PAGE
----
services for ‘not for profit’ organisations such as charities and politics.
Recent Developments
From the mid 1970’s onwards a change has developed in the role and perceived value of PR, leading to a growth in
this form of communication which has continued right up to the present day. Explanations for the upsurge in public
relations activity are many and varied. Many in the industry identify the late 1970’s recession as a major turning point.
Companies were keen to reduce costs in order to stay in business. As often happens in times of economic downturn,
managers of many firms look to marketing budgets as a ‘first strike’ and regard marketing expenditure as a ‘luxury’
and a cost rather than a necessary investment. Many managers found that PR, with a much broader base and cost
effectiveness, would be preferable to maintaining a conventional advertising budget.
The ‘cost saving’ aspect of public relations is certainly one of the major reasons for the growth of its popularity. Other
factors include the increasing complexity of the business world that has produced a need for more complex
communications to get the commercial or corporate message across. Another possible factor is the growth of fast-
developing new business sectors such as information technology, financial services, travel and leisure which has lead
to a ‘new breed’ of marketing manager who appreciates the value of PR as a communications tool. A further factor is
a recognition that management, especially those working in business to business marketing, of the importance of
creating and maintaining ‘relationships’ with a wide range of people and groups. There has been recognition for a
number of years that in industrial and organisational marketing situations there are complex buyer-seller interactions
involved in the marketing process. Some of these take place in the ‘official’ marketing channels of communications
e.g. between the sales person and the official buyer or at least the purchasing team or committee within the buying
organisation. However, interactions also take place on a less formal basis, amongst technical personnel from both the
marketing and buying firms. It was recognised that these informal buyer seller interactions were just as important as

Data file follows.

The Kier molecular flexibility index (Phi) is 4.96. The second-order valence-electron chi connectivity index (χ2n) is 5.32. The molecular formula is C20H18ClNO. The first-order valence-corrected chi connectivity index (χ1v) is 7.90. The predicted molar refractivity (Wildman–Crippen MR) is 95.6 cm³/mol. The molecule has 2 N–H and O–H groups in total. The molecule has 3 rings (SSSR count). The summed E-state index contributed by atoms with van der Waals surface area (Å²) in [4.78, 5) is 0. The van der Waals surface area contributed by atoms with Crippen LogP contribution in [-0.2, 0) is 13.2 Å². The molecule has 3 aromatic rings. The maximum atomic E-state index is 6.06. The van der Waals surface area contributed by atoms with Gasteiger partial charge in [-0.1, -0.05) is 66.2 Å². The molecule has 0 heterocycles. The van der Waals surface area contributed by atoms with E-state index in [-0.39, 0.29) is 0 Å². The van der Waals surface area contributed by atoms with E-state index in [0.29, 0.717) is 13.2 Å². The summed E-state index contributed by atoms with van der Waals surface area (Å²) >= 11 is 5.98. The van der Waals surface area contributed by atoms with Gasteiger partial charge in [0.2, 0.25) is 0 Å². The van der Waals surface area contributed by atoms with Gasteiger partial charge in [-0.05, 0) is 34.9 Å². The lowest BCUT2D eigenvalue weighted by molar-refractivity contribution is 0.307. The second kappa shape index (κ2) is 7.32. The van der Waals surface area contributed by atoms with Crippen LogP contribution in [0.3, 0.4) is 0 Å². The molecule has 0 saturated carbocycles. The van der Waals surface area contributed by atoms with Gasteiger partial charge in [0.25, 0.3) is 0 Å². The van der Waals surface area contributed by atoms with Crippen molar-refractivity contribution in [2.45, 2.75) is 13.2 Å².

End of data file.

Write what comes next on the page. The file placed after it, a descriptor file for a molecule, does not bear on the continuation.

the more formal contacts and that these too had to be managed and not left to chance. The recognition that
organisational or business to business marketing involved an often complex web of formal and informal, but no less
important, commercial interactions become known as the ‘interactive approach’, and was basically the precursor to
what today is often referred to as the ‘relationship marketing approach’. Of course, throughout its development as a
marketing communications ‘tool’ PR has always been first and foremost an instrument for establishing, crystallising,
cementing and maintaining mutually beneficial relationships with various groups of people or ‘publics’. It is,
therefore, no surprise that as the recognition of the importance of the interactive and relationship driven nature of
modern marketing practice became accepted and practised by firms. The adoption of public relations as a key
marketing communications tool also grew in stature and importance, particularly in the area of corporate
communications. The role of public relations in achieving sound relationship marketing practices as well as its
contribution to achieving good internal marketing is examined later.
The Role And ature Of Public Relations
Defining Public Relations
The task of defining the exact nature of PR is not easy. A plethora of definitions currently exists, each emphasising a
slightly different approach and each attempting to arrive at a simple, brief and accurate form of words. The difficulty
in developing a single acceptable definition reflects the complexity and diversity of the profession. For the purposes
of this discussion two definitions are useful. The Institute of Public Relations (IPR) states:
‘Public Relations practice is the deliberate, planned and sustained effort
to establish and maintain mutual understanding between an organisation
and it’s public’.
The essential features of this definition is that PR practice should be deliberate, planned and sustained; not haphazard,
and that mutual understanding is necessary in order to ensure that the communication between the organisation and its
public’ is clear, i.e. the receiver perceives the same meaning as the sender intends.
An alternative definition is provided by Frank Jefkins who states:
Public Relations consists of all forms of planned communication,
outward and inwards, between an organisation and it’s publics
for the purpose of achieving specific objectives concerning